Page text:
Courtesy of Guild Member, Kathleen
If you would like to follow in the footsteps of our “Pressing Maven”, Sheila MacDonald (and who in their right minds would not want to emulate her?) by focusing the steaming of your seaming, this video should help:
It is a quick video of how to make your very own dauber.
I’m in the middle of creating a ton of patterns for dress shirts with different yokes for my new wardrobe. I’m doing so using that medical tracing paper Miss Nancy occasionally gets for us in bulk at no cost to her. It’s doing wonders for my work and I just thought I’d take a moment to give her a shout out and send some love for it!
I canNOT imagine where I’d be without it! Nor would I want to!
It’s by far the best thing I spend money on for sewing when it comes down to a per dollar value at $4 a roll that could support a wardrobe. The serger is gonna take a lifetime to at least match that! Or at least half a dozen wardrobe makeovers, the first of which I’m just starting on now.
Thanks, Miss Nancy! Keep on showing us good new stuff. It might be a bit of a lottery which ones will have a huge impact, but if you don’t play, you can’t win, right?
Now, this new wardrobe thing had better work well, or else, the yoke will be on me!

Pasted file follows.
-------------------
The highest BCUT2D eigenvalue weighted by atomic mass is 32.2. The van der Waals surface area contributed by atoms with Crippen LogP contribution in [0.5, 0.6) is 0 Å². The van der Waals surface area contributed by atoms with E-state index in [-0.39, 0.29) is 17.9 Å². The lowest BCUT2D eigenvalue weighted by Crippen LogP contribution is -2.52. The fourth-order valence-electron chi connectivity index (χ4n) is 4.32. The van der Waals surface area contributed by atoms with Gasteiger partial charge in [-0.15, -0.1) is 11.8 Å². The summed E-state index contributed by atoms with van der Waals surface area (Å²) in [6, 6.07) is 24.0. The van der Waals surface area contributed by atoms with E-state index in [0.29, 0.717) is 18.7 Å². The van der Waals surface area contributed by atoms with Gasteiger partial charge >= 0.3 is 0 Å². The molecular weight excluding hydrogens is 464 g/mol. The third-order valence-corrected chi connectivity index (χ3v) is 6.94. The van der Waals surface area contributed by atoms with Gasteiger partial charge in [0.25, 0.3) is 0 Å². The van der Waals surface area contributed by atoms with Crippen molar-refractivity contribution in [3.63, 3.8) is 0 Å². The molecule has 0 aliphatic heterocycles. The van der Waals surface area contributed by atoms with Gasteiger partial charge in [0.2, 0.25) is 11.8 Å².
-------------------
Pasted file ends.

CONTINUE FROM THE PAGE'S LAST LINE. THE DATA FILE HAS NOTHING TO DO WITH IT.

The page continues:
I’ve never found a satisfactory tool to mark dark fabric. Not agile enough. Too messy. Not reliable enough. Whatever. I’ve been tempted to take silver or gold sharpie type markers to the fabric, but worried how to get it out.
But then when I was in line to get a hot chocolate at Tim Horton’s today, I connected with the white markings they had on their drinks to identify what each were. You could write with it. You could wipe it off easily enough. It’s probably not toxic if it’s that near digested fluids… though you could never be sure these days. I thought this could be the perfect dark fabric marker I have been seeking my entire (sewing) life!
And so I asked what they used to mark the drink.
Well, I’m not sure whether or not I should be surprised, but none of them knew! They showed me the thing and said it was a fillable filament they stuck in some pen casing. But that was all they knew about it!
I had a meeting on my mind so I walked off disappointed. Maybe I’ll ask again to see if they’d loan me one, sell me one, give me one, or whatever. But I’d still have to test it.
Then I thought of you all and thought maybe I’d ask you first in case any of you knew. Do you?
Any of you have kids or know of people at Tim’s who might know?
How’s this for a pressing aid?
I need one!